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-- $Id: README.MinGW,v 1.5 2011/02/26 16:57:17 tom Exp $
-- Author: Juergen Pfeifer
-------------------------------------------------------------------------------

This is work in progress, but it's in an state where one can see it
works at least on the Windows Console.

You should install the MSYS package, so that you've a shell environment that
allows you to run the scripts, especially configure etc.  You can get that
from http://www.mingw.org

To build ncurses for native Windows, you need the MinGW toolchain.  The
original MinGW toolchain from the above site is only for 32-Bit Windows.  As
Windows Server - and also regular workstations - are moving to 64-Bit, it
seems to be reasonable to have a toolchain that supports both architectures. 
I recommend to use the TDM gcc toolchain which you can find at
http://tdm-gcc.tdragon.net/download.  Go to the download section and select
the bundle installer for tdm64 (MinGW-w64).  This installs a multilib version
of the gcc toolchain that can compile for native 32- and 64-Bit Windows
versions.  It also comes with a working pthread implementation.

The latest config and build scripts we use for MinGW have only been tested
for the gcc-4.4 compiler toolchain (or better).

Using MinGW is a pragmatic decision, it's the easiest way to port this
heavily UNIX based sourcebase to native Windows. The goal is of course
to provide the includes, libraries and DLLs to be used with the more
common traditional development environments on Windows, mainly with
Microsoft Visual Studio.

If you start a bash from the MSYS environment, please make sure that the
Microsoft Development tools are in your PATH right after the MinGW
tools. The LIB.EXE tool is the only one needed. You need this only if 
you want to build DLLs that work with native Windows programs. If you 
don't have any Microsoft  Development tools on your machine, consider 
at least to get the free "Visual C++ 2010 Express Edition".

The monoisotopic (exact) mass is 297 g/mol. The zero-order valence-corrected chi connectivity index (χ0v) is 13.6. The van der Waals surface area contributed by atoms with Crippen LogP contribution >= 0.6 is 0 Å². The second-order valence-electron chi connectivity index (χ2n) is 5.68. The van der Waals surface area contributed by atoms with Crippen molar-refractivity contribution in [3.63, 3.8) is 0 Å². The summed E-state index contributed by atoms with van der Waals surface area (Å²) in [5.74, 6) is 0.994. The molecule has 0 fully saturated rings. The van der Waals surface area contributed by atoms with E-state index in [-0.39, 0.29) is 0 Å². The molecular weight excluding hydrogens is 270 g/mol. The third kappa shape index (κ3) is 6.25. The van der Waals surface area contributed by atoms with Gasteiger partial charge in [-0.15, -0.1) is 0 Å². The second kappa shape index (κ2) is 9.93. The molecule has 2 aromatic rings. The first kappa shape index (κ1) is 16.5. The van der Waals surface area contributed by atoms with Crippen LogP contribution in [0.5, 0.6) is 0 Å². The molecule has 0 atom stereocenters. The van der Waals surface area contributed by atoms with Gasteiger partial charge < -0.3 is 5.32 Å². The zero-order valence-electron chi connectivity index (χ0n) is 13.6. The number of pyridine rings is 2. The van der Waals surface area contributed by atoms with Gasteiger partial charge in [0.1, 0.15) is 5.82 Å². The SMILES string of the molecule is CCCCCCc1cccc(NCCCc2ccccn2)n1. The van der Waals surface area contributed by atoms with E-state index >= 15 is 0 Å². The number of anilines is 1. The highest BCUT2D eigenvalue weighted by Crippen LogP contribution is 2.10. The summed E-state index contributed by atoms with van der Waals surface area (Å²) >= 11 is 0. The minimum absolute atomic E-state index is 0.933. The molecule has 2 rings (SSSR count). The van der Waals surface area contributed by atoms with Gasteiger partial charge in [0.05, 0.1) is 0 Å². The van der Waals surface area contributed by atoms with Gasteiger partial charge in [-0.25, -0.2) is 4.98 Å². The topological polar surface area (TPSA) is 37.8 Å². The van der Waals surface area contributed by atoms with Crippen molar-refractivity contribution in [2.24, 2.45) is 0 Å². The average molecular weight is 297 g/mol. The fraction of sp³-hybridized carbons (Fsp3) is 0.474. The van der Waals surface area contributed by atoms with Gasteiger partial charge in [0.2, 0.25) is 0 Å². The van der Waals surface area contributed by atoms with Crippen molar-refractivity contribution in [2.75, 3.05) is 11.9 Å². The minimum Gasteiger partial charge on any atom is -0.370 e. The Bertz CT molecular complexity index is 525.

It contains the LIB.EXE tool. You may also use this compiler to test 
writing native Windows programs using the ncurses DLLs without using 
MinGW then for writing apps.

It is necessary to unset the TERM environment variable, to activate the
Windows console-driver.

Please also make sure that MSYS links to the correct directory containing
your MinGW toolchain. For TDM this is usually C:\MinGW64. In your Windows
CMD.EXE command shell go to the MSYS root directory (most probably 
C:\MSYS or C:\MSYS\1.0) and verify, that there is a junction point mingw
that points to the MinGW toolchain directory. If not, delete the mingw
directory and use the mklink command (or the linkd.exe utility on older
Windows) to create the junction point.

This code requires WindowsNT 5.1 or better, which means on the client
Windows XP or better, on the server Windows Server 2003 or better.

In order to build ncurses for the planned interop layer with .NET, we
recommend to use these options with configure

	  --disable-home-terminfo
	  --enable-reentrant
	  --enable-sp-funcs
	  --enable-term-driver
	  --enable-interop
	  --with-pthread         (if using TDM toolchain as recommended)

This is the configuration commandline as I'm using it at the moment:

./configure \
	--prefix=/mingw \
	--without-cxx-binding \
	--without-ada \
	--enable-warnings \
	--enable-assertions \
	--enable-reentrant \
	--with-debug \
	--with-normal \
	--disable-home-terminfo \
	--enable-sp-funcs \
	--enable-term-driver \
	--enable-interop \
	--with-pthread

If you are on a 64-Bit Windows system and want to build a 32-Bit version
of ncurses, you may use this commandline for configuration (when using
the TDM toolchain):

CC="gcc -m32" LD="ld -m32" ./configure \
	--prefix=/mingw \
	--without-cxx-binding \
	--without-ada \
	--enable-warnings \
	--enable-assertions \
	--enable-reentrant \
	--with-debug \
	--with-normal \
	--disable-home-terminfo \
	--enable-sp-funcs \
	--enable-term-driver \
	--enable-interop \
	--with-pthread

All the options above are - like the whole Windows support -
experimental.

In order to build the DLLs, after your regular make you must call

   make dlls

A lot is still TODO, e.g.:

  - Wide Character support
    The Win32Con driver should actually only use Unicode in the
    future.
  - Thread support (locking). If using TDM toolchain this is done by
    configuring pthreads.
  - A GUI console driver
  - Support for Terminals attached via a serial port (via terminfo)
  - Support for networked Terminal connections (via terminfo)
  - Workarounds for MinGW's filesystem access are necessary to make infocmp
    work (though tic works).

To support terminfo, we need to have an ioctl() simulation for the
serial and networked Terminals.